DEKALB COUNTY, Ga. - Several people cheered as a 4-unit building at Waverly Place was leveled buy demolition crews Friday morning.
"This is what social justice looks like," said Amy Medford, who, along with her husband, watched the demolition with their four children. "This is what it looks like when a community works together and works on behalf of a community that doesn't have a voice to get rid of blight and dangerous properties like this. It was a horrible place," said the Clarkston resident who lives near Waverly Place.
CEO Michael Thurmond said the four property owners who rented the units fail to comply with several code enforcement orders for years.
He applauded County Commissioners who funded efforts to eliminate abandoned and dilapidated buildings across the county but said there's still a lot more work to be done.
"This demolition should send a strong message to landlords and homeowners alike. We are not going to tolerate blight in this county. And we're definitely not going to tolerate people in vulnerable immigrant communities being targeted or discriminated against by property owners who just don't care," said Thurmond. "We are serious about this issue, but it's going to take some time and we need people to be patient as we go through the legal process to get property owners to comply and to get these buildings torn down," Thurmond added.
Residents and Community advocates said the building has been a safety hazard and an eyesore for several years.
"It's been like this for five years. There have been two fires here and it just seems like the owner got his insurance money and just left the rest for the county to deal with it," said Mohamed Najib, who lives nearby. "It looks like it's about to fall down and it looks horrible."
Many people were grateful to hear DeKalb County officials have finally completed legal steps necessary to seize the property and have it torn down.
"Immigrants in this community were not going to complain to government officials because many come from repressive countries where that is forbidden," said community advocate Samia Abdulle. "They became slaves to their circumstances and this really was the best they could do. It was all I could afford, but they deserve so much better than this."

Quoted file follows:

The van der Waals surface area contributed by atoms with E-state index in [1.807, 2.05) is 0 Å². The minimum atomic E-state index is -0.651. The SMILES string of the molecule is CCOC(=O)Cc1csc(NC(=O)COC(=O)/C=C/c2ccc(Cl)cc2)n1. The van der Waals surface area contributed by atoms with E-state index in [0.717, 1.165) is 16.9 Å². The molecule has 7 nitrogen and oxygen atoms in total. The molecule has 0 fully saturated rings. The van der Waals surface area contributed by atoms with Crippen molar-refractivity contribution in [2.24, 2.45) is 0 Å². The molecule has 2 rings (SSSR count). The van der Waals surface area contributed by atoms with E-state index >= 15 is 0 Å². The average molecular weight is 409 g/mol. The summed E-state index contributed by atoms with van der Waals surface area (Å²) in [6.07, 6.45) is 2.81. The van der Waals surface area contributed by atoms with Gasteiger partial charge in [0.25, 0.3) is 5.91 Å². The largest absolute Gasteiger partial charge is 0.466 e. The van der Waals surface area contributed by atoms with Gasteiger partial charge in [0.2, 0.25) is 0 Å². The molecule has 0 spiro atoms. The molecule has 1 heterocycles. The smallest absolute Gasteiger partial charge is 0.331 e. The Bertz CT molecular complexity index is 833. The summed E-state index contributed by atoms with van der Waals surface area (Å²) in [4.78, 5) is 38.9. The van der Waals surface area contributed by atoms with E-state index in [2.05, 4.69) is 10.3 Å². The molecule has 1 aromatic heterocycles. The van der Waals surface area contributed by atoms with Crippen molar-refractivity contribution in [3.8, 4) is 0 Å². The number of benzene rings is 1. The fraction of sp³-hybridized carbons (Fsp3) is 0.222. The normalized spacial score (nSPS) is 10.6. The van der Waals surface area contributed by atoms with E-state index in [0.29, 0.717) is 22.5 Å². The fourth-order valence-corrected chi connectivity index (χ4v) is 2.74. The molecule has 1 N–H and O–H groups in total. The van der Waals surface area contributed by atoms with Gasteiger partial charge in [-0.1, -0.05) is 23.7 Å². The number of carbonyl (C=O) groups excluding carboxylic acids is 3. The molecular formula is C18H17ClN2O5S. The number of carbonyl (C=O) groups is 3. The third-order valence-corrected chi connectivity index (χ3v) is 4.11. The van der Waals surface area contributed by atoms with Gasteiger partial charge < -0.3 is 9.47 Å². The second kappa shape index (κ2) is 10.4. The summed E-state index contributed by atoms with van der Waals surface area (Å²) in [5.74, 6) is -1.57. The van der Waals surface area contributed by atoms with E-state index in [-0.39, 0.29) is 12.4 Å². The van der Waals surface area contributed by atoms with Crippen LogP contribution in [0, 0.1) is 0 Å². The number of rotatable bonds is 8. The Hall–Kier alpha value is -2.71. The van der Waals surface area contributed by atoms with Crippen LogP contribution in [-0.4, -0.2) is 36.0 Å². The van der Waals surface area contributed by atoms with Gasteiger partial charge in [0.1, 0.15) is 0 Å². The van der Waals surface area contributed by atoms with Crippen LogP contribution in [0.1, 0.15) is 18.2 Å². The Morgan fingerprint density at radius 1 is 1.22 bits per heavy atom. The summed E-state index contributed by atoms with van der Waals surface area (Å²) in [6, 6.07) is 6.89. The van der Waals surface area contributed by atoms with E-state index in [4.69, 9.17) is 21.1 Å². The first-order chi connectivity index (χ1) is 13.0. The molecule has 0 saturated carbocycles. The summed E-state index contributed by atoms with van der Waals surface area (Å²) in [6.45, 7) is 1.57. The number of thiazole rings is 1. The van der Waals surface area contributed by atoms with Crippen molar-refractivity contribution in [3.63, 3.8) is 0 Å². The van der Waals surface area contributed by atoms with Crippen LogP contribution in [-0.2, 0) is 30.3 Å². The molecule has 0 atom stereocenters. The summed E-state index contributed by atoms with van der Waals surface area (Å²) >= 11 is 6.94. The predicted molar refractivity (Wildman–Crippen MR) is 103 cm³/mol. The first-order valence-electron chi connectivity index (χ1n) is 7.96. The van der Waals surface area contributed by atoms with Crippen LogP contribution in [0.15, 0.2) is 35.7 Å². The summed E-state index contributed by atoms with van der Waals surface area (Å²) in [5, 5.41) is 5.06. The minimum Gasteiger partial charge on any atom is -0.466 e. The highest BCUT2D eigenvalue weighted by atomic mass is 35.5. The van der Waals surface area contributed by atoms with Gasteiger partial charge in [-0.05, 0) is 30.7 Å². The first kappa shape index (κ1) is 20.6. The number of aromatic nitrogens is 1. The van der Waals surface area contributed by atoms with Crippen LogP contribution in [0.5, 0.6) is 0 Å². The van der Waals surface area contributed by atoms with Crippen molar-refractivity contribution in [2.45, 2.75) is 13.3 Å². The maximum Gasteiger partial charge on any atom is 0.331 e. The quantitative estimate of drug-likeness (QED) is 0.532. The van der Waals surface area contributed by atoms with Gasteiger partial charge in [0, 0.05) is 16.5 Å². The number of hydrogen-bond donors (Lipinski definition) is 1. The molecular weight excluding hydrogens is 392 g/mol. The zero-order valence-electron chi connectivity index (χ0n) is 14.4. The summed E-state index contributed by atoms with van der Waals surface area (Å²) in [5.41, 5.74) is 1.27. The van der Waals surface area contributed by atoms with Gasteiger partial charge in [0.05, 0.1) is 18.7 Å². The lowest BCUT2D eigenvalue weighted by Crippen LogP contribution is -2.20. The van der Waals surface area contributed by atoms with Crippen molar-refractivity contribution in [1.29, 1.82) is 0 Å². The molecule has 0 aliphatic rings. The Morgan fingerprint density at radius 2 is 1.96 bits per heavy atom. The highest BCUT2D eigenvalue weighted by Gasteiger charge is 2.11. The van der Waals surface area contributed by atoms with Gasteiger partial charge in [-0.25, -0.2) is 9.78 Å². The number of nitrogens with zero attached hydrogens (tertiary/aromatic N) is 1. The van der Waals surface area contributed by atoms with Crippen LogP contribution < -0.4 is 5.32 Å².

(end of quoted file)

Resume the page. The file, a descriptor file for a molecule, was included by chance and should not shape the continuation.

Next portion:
Demolition is set for Friday morning.
"We are so appreciative to the county officials," said Abdullah, a wife, and mother of three.
"This lets us know that they believe this kind of light is no longer welcome and the property owners who leave buildings like this in our communities will be pursued and held accountable," said Abdulle, whose family emigrated from Somalia when she was just five years old.
CEO Michael Thurmond insists this is part of an ongoing commitment to fight blight in DeKalb County.
“This demolition is an example of the many tools DeKalb has used to improve health and safety by fighting blight," Michael Thurmond was quoted as saying in a statement issued to FOX 5 Mews hours before the scheduled demolition.
"Unsafe, dilapidated properties are unacceptable, and county officials are demolishing properties like Waverly Place," said Thurman, who outlined his commitment to fighting blight across the county.
- 3,778 court summons issued
- $252,103 fines collected
- $3.8 million redirected to fight blight
- Nearly 32,000 properties inspected
- 19 single family homes demolished
- 5,600 tons of debris removed from 3,600 miles of county roads
- In August, the Magistrate’s Court Ordinance Division implemented a calendar to target dilapidated properties with numerous code citations once per month, allowing the county to take action on properties not returned to code per court order.
- After additional funds were approved by the Board of Commissioners, Solicitor-General Donna Coleman-Stribling formed the Quality of Life Unit, which is responsible for the prosecution of all cases involving code violations, blight, nuisance and other issues plaguing communities.
- DeKalb County Code Enforcement has participated in regular training, including training alongside the Solicitor-General’s office.